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CITB to overhaul levy consensus process

The CITB is overhauling the way in which it gets permission from the sector to continue to receive its training levy.

Every three years the organisation must receive permission from the government to continue receiving the money it collects from the sector.

As part of this process, the CITB consults with companies before the government approves the levy.

Under the changes, the CITB will more than treble the number of firms it consults with before the three-year period comes to an end.

This means 6,000 companies will be consulted, up from 1,900 in 2013.

Other changes include the CITB sharing more details on the consensus process and results, while federations will also be required to give more clarity on how they engage and consult with members ahead of the Levy Order.

CITB head of policy Stephen Radley told Construction News the new system would “increase transparency” and better reflect the growing number of firms no longer associated with industry federations.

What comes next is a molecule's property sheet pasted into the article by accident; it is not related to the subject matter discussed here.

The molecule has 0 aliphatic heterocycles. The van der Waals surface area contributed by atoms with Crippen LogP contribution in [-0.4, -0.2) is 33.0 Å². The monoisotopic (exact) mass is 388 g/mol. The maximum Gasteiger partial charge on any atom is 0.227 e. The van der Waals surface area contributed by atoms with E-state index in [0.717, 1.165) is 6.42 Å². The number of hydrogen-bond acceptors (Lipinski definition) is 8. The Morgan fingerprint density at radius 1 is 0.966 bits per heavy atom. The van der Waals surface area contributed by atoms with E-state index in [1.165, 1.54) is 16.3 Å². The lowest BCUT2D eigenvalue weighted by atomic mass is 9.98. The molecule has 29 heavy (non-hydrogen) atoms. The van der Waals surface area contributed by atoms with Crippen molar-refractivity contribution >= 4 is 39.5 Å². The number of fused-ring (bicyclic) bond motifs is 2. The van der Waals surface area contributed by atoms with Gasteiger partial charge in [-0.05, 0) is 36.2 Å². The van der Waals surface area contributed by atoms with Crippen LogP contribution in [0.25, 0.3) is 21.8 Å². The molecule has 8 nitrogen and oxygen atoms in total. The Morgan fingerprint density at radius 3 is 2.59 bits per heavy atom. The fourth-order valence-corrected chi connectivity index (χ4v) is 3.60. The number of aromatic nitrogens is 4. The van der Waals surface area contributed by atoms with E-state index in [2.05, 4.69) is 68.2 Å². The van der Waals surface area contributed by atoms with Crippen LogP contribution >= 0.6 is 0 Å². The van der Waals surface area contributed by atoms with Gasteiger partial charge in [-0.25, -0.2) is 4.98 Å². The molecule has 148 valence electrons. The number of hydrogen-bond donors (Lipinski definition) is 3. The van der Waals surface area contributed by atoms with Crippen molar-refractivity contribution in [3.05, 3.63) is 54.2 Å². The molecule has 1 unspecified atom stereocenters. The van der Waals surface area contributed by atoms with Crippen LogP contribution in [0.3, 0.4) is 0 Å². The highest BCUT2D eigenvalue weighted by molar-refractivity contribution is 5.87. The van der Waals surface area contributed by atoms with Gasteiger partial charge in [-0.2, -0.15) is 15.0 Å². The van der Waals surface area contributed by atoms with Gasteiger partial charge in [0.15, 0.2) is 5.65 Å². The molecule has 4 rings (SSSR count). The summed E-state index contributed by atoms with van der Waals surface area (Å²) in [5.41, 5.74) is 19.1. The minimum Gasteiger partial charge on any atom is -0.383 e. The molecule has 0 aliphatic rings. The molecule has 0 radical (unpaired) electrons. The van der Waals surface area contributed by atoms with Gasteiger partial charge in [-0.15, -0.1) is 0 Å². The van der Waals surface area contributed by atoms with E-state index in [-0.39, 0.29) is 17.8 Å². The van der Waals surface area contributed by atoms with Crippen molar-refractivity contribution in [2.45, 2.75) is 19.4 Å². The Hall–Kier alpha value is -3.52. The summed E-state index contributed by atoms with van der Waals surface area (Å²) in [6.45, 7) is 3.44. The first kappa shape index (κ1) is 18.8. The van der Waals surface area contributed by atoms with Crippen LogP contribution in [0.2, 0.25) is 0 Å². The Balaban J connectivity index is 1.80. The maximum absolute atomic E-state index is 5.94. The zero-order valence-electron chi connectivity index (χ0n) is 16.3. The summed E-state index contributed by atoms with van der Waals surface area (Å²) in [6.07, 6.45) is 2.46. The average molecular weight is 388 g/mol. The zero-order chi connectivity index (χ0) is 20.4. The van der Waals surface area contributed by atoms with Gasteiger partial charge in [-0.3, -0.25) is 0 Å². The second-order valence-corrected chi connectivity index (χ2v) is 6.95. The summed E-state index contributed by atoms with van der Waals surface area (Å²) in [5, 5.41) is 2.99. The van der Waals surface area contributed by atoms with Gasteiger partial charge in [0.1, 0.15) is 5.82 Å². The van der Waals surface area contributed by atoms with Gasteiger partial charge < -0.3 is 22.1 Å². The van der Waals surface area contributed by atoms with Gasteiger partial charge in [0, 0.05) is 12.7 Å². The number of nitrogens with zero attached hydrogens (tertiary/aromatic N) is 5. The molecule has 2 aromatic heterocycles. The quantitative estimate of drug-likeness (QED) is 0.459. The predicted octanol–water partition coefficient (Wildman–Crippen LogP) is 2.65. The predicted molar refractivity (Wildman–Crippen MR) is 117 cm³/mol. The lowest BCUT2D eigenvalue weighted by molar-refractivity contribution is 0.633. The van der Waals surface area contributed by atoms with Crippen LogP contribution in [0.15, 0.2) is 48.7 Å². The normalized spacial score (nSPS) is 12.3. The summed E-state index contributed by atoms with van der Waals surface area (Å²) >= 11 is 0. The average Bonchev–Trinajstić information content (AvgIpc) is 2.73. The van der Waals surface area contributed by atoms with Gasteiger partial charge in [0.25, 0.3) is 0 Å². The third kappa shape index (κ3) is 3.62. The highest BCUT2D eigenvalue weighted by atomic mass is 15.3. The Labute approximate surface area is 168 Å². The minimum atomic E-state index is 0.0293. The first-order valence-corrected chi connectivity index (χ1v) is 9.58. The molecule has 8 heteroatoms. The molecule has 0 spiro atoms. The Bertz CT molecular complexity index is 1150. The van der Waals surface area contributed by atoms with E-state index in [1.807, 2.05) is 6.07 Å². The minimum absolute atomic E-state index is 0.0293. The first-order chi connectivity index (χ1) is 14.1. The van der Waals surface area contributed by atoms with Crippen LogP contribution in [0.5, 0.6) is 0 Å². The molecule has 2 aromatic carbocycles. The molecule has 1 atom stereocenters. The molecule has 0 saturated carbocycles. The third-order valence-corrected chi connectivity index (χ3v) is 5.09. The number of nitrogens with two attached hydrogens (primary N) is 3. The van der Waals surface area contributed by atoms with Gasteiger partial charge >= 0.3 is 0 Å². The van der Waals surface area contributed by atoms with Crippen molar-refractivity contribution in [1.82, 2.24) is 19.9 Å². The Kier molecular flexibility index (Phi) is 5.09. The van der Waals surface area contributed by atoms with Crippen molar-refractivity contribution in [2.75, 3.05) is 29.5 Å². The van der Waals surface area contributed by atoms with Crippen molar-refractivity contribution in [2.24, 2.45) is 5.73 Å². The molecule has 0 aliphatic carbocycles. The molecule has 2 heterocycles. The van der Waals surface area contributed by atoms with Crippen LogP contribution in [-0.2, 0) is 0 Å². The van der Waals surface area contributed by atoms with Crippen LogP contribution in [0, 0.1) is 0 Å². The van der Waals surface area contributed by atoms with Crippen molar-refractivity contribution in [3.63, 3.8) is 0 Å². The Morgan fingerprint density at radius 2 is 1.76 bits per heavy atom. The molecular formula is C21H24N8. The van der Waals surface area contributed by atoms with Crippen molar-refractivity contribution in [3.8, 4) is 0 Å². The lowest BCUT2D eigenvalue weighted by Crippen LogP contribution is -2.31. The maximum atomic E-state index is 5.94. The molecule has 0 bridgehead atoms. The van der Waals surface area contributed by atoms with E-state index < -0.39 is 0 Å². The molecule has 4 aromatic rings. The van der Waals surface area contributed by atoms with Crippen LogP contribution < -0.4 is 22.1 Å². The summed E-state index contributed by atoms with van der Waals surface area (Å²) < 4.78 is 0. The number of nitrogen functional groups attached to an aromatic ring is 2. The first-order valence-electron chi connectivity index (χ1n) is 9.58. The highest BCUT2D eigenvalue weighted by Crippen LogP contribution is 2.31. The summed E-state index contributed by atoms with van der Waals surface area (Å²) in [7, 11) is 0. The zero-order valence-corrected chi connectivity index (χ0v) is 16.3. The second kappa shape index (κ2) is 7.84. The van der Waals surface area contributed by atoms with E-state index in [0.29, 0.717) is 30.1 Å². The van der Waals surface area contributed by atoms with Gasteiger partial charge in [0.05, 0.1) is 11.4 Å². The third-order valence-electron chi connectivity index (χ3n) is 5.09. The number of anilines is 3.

Construction firms with a annual wage bill of over £80,000 currently pay 0.5 per cent of that to the CITB.

To get the Levy Order accepted the CITB must prove it has industry support by achieving a consensus of 50 per cent or more from the companies surveyed.

In 2013, 86 per cent of the 1,900 employers supported the levy.

The consensus process will take place between August and September next year, with a government decision expect in February 2018.

Mr Radley said: “It’s absolutely critical that we have the confidence and support of our industry on our role and purpose.

”Consensus is the benchmark of that confidence and so we must ensure we reach as many employers as possible and the outcome is truly representative of our sector.

“As part of our ongoing reform, we have listened to what industry has told us and are reflecting the changing nature of construction.

“Therefore we are sharpening up this consultation process. We are casting our net further to reach more levy payers and put transparency and accountability firmly at the heart of the process.”

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